The first-annual UPTOGOOD Impact Film Festival was thrilled to announce their two winners and six runner ups, out of 356 student submissions, at the UPTOGOOD Social Impact Film Festival Awards ceremony on Saturday, April 22nd in Los Angeles. All eight finalists were awarded prizes designed to help the winners expand their campaigns and increase their visibility.
“The immense diversity of applicants in this festival prove that there is a large, inspired generation of young changemakers who are driven to do a little good in the world,” said the Co-Founders of UPTOGOOD and Co-Producers of the UPTOGOOD Impact Film Festival, Mika and Emi Onishi. “By using our platform to amplify their impact, we as a community of social impact practitioners will continue to do all that we can to highlight their hard work so that others may benefit from it.”
The finalists were selected by a team of influential, social impact practitioners and filmmaking experts, and judged on their storytelling quality and social impact campaigning potential.
Check out all eight films below, and congrats to the winners!
“This [film] matters to me because I know that sometimes we can be afraid of our own minds. I believe that in order to conquer those fears we have to find our own mental trip. It can be something big or small, and it most definitely doesn’t have to be as extreme as what I did. I have had anxiety and panic attacks all my life and I’ve dealt with them by putting myself in the public eye. I create films, I give speeches, I’m a poet, and an athlete. I’ve designed my life around pushing myself forward and I want to motivate others to do the same thing in a positive way. No road to success is easy but it get’s easier when we always refer to it as a road to success.”
“Sexual assault is something so prevalent in today’s culture, that it is of the utmost importance that we continue the dialogue of how to prevent it from happening. [The video] brings attention to a situation that can happen at any party, and to anyone. As a high school student, brother, and best friend to many female peers, this important issue is always something talked about in school. Unfortunately, most of the time, the responsibility is put on the victim to ‘not be raped’. As someone who has known people that have gone through this exact situation only makes this campaign more important to me. If someone had seen the signs and stepped in, then perhaps the victim would not be a victim to begin with. I believe that promising to be more conscious and continuing to talk about this issue will fight to lower the statistics.”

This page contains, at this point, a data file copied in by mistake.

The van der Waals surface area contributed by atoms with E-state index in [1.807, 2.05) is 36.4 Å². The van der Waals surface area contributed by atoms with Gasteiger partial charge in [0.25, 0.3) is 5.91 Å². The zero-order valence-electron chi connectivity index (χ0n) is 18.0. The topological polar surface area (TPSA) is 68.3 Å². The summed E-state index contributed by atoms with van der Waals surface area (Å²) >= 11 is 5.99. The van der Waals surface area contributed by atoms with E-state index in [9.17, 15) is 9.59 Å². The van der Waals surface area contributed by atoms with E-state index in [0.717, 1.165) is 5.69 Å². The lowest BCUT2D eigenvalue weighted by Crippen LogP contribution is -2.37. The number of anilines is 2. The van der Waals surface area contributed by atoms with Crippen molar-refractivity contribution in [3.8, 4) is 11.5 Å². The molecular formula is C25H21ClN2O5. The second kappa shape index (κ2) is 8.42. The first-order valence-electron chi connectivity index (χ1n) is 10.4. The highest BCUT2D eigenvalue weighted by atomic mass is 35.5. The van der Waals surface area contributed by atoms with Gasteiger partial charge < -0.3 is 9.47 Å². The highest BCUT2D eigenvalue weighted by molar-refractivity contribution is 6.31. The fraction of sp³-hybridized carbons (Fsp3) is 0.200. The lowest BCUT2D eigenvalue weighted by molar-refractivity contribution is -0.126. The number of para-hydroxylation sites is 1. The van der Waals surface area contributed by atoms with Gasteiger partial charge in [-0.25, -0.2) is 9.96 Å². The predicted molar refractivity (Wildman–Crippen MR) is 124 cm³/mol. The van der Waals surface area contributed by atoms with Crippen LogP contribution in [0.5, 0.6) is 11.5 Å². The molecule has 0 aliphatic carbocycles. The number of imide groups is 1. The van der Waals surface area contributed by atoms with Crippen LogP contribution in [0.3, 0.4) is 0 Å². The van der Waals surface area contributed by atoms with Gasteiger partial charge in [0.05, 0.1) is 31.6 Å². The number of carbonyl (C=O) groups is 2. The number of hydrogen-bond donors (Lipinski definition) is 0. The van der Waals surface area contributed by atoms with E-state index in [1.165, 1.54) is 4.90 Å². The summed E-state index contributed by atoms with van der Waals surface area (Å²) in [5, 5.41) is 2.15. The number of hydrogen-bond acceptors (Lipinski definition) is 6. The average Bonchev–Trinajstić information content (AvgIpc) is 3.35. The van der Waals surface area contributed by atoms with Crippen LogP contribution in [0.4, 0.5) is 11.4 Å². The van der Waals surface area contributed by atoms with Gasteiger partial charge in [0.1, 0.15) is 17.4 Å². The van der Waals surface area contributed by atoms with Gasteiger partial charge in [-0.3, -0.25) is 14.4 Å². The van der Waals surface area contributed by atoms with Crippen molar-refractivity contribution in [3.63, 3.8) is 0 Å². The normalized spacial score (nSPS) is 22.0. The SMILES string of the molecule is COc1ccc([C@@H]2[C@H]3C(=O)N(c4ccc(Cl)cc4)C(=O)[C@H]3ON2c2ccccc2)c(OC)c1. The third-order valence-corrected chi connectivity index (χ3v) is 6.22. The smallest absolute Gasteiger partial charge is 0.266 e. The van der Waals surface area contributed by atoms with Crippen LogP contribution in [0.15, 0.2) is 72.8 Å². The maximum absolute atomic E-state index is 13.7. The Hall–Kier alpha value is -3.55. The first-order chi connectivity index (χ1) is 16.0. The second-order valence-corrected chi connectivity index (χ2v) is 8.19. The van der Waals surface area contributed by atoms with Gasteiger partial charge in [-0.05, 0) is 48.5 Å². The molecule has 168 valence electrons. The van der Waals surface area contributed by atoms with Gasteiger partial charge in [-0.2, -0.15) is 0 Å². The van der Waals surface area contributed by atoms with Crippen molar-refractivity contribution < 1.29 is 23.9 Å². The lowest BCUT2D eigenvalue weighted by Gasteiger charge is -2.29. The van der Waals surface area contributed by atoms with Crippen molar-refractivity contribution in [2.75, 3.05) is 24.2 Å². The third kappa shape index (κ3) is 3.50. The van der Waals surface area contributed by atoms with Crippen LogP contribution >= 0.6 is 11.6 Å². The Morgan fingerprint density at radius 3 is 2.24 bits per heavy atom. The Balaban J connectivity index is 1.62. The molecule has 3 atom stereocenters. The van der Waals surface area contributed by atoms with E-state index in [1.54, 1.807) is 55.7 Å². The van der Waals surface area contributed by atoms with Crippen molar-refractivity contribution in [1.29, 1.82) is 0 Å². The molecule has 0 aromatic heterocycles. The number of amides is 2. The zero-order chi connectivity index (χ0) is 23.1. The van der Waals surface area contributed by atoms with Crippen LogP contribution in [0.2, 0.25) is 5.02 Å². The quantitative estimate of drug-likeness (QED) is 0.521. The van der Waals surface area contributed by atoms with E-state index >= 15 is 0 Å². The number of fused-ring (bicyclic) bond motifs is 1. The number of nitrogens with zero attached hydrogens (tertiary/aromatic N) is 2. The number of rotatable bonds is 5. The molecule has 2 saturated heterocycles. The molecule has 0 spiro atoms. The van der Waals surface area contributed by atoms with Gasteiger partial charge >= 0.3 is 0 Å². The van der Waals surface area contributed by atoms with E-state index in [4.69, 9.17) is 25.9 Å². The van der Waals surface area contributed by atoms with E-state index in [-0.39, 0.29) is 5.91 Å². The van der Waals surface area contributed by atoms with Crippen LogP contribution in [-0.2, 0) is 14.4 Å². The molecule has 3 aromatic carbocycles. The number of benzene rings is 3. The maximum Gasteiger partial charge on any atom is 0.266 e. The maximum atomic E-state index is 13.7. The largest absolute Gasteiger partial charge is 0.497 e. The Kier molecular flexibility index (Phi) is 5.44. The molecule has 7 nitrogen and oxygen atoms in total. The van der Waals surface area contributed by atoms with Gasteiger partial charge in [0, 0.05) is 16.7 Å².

“In today’s society, STEM professions are overwhelmingly dominated by males…Unfortunately, society is losing touch with the innovation nearly half its population could provide. The low number of women in STEM has dire implications for the financial security of women, society’s economic growth, and global innovation. Through our experiences as young women pursuing STEM, we wish to share our experiences and encourage girls to overcome societal pressures…We want our world to be surrounded by acceptance and equality; a place where anyone can be a computer scientist, doctor, engineer or mathematician.”